Tesla Fined $2.2 Million by South Korea over Alleged False Advertising South Korea’s antitrust watchdog will fine Tesla Inc. 2.8 billion won ($2.2 million) for alleged advertising law violations. Tesla falsely promoted and exaggerated the driving range and charging speed of its electric cars, as well as the estimated savings on fuel costs, South Korea’s Fair Trade Commission said in a statement Tuesday. The Elon Musk-led company changed the advertisement on its Korean-language website in February when the watchdog started investigating. (AdAge)

The Year Ahead in Privacy and Your Data
More data is everywhere, especially now that retailers are jumping into the ad networks game. And though the government is closer to fed data privacy law, it doesn’t mean companies will stop spying on you. Things will be more competitive for companies trying to get consumers to share their info. (Gizmodo)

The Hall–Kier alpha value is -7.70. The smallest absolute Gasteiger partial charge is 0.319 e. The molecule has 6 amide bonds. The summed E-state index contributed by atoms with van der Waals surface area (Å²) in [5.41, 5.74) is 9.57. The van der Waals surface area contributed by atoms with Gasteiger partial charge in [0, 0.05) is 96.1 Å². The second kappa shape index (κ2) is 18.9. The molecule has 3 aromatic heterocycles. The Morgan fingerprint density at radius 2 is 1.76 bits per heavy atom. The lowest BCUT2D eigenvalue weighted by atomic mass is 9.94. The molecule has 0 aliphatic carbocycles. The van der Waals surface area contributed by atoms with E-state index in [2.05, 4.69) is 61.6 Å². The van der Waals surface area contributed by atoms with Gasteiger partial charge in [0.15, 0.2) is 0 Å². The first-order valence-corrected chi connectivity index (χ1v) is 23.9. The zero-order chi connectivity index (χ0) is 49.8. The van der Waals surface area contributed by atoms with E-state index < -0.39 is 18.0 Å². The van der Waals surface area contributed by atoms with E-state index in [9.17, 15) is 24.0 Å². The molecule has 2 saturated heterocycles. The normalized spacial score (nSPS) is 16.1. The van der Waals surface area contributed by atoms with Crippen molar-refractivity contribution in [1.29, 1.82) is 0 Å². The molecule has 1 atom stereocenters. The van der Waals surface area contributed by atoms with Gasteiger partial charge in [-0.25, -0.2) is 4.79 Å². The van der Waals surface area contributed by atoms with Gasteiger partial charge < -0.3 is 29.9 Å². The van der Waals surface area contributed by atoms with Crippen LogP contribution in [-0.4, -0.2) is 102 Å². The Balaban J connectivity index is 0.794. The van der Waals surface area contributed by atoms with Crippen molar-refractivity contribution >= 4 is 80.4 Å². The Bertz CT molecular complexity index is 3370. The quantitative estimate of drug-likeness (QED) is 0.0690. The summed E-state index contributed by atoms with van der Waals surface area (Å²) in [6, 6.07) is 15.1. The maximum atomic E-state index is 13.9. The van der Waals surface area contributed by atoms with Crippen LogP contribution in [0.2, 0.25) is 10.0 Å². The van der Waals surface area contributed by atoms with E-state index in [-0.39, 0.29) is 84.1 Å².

Sweet Tweet
Will Privacy Regs Push Ad Land Back to the 50s?
It would be pretty sad if, after privacy regulations are fully enforced, that advertising goes back to the way it worked in the 1950s. What a waste.
Worth a Listen
Kara Swisher Talks Tech With Platformer's Casey Newton
Nayeema Raza moderates a conversation with Kara Swisher and Casey Newton, the founder and editor of Platformer. They break down the biggest stories of 2022 and look at what lies ahead in 2023. Will there be less billionaire grift? Is this the year that AI takes your job? And, "OK Google," could this be the year that Bing gets its revenge?